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Stimulus Will Hurt Economy in the Long Run, Congressional Budget Office Confirms

The Congressional Budget Office is admitting that the $800 billion stimulus package will indeed hurt the economy in the long run.

In his testimony to the Senate, CBO Director Douglas Elmendorf conceded that the stimulus package would have "a net negative effect on the growth of GDP over 10 years." In an exchange with Senator Sessions, Elmendorf added that the economic drag from the stimulus will continue in the following decade:

SESSIONS: And in the next 10 years, since you’re carrying that debt and paying interest on it and the stimulus value is long since gone, it would be a continual negative of some effect?

ELMENDORF: Yes, it would represent a drag on the level of GDP beyond that, if no other actions were taken.

As Reason magazine's Peter Suderman notes, this is a disturbing indictment of the Obama administration's eagerness to waste money, since the CBO gave the administration similar advice before passage of the stimulus, yet it went ahead with the stimulus anyway:  "even the mildly Keynesian congressional scorekeeper agrees that borrowing $800 billion dollars ultimately creates a drag on the economy and a net loss in economic performance relative to what otherwise might have been. And yet the administration went ahead with the legislation anyway, arguing that it would be more or less a free lunch in the long run."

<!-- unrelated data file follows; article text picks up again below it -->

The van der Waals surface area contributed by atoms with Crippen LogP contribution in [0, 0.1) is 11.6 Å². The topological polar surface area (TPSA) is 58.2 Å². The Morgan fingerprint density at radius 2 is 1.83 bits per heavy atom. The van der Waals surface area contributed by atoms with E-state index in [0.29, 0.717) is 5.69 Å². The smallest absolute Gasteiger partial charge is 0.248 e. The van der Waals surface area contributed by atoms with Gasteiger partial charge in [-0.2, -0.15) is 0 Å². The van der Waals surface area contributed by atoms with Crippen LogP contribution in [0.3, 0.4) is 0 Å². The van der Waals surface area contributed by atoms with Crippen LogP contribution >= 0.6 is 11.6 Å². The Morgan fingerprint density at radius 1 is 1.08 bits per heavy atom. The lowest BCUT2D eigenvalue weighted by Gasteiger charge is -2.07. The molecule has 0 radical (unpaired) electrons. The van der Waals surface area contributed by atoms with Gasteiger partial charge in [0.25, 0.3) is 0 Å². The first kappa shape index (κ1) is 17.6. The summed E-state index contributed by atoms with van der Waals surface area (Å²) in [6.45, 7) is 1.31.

As Sam Staley of Florida State University's DeVoe L. Moore Center (and the Reason Foundation) notes:

Much of the support for the Stimulus package was based on a very crude Keynesian economic model that presumed that the problem with the economy was almost exclusively an artifact of depressed consumer spending. In this naive model, all you need to do is pump money into the economy so that people spend it. And, most forecasting models, don't differentiate between productive and unproductive spending. So, literally digging ditches and filling them back in again generates "positive" economic impact. (See also my comments on economic multipliers at for more on this.) Of course, as national unemployment continues to hover around 9 percent, we can pretty much recognize the crude model didn't work.

Much stimulus money has been wasted.  It has gone to prisoners and dead people, wasteful welfare spending, abandoned bridges to nowhere, and unnecessary government buildings. The stimulus subsidized foreign green jobs and wiped out jobs in America’s export sector.

Harvard economics professors Robert Barro and Jeffrey Miron have criticized the stimulus package. Barro called it “the worst bill that has been put forward since the 1930s.” The “'stimulus’ is not the road to economic recovery. It’s the problem, not the solution, writes Nobel Prize winning economist Vernon L. Smith.” Other Nobel Laureates such as Gary Becker have also criticized the stimulus package. And 200 economists signed a statement publicly opposing the stimulus package in an ad published in The Washington Post and New York Times.